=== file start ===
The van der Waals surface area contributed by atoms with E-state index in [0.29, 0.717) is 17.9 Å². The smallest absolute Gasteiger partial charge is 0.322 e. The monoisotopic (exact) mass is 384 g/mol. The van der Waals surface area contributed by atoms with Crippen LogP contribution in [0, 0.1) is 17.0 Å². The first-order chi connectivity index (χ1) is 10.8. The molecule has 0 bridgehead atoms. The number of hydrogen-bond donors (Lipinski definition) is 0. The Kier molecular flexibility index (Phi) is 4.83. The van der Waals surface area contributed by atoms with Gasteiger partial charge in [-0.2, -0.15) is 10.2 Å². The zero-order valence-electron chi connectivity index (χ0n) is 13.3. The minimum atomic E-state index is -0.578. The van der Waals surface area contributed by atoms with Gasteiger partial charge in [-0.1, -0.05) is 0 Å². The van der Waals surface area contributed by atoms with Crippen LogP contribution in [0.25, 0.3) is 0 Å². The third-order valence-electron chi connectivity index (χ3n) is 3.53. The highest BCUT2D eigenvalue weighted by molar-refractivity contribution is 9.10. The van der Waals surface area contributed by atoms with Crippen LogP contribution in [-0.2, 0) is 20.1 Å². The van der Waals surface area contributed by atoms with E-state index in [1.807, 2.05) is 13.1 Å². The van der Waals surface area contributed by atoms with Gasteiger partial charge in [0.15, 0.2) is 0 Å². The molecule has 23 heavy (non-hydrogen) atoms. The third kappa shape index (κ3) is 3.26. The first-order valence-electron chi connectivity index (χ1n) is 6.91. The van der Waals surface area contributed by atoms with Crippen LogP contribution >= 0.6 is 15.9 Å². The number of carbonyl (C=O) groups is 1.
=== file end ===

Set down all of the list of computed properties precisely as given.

The van der Waals surface area contributed by atoms with E-state index in [0.29, 0.717) is 17.9 Å². The smallest absolute Gasteiger partial charge is 0.322 e. The monoisotopic (exact) mass is 384 g/mol. The van der Waals surface area contributed by atoms with Crippen LogP contribution in [0, 0.1) is 17.0 Å². The first-order chi connectivity index (χ1) is 10.8. The molecule has 0 bridgehead atoms. The number of hydrogen-bond donors (Lipinski definition) is 0. The Kier molecular flexibility index (Phi) is 4.83. The van der Waals surface area contributed by atoms with Gasteiger partial charge in [-0.2, -0.15) is 10.2 Å². The zero-order valence-electron chi connectivity index (χ0n) is 13.3. The minimum atomic E-state index is -0.578. The van der Waals surface area contributed by atoms with Gasteiger partial charge in [-0.1, -0.05) is 0 Å². The van der Waals surface area contributed by atoms with Crippen LogP contribution in [0.25, 0.3) is 0 Å². The third-order valence-electron chi connectivity index (χ3n) is 3.53. The highest BCUT2D eigenvalue weighted by molar-refractivity contribution is 9.10. The van der Waals surface area contributed by atoms with Crippen LogP contribution in [-0.2, 0) is 20.1 Å². The van der Waals surface area contributed by atoms with E-state index in [1.807, 2.05) is 13.1 Å². The van der Waals surface area contributed by atoms with Gasteiger partial charge in [0.15, 0.2) is 0 Å². The molecule has 23 heavy (non-hydrogen) atoms. The third kappa shape index (κ3) is 3.26. The first-order valence-electron chi connectivity index (χ1n) is 6.91. The van der Waals surface area contributed by atoms with Crippen LogP contribution >= 0.6 is 15.9 Å². The number of carbonyl (C=O) groups is 1.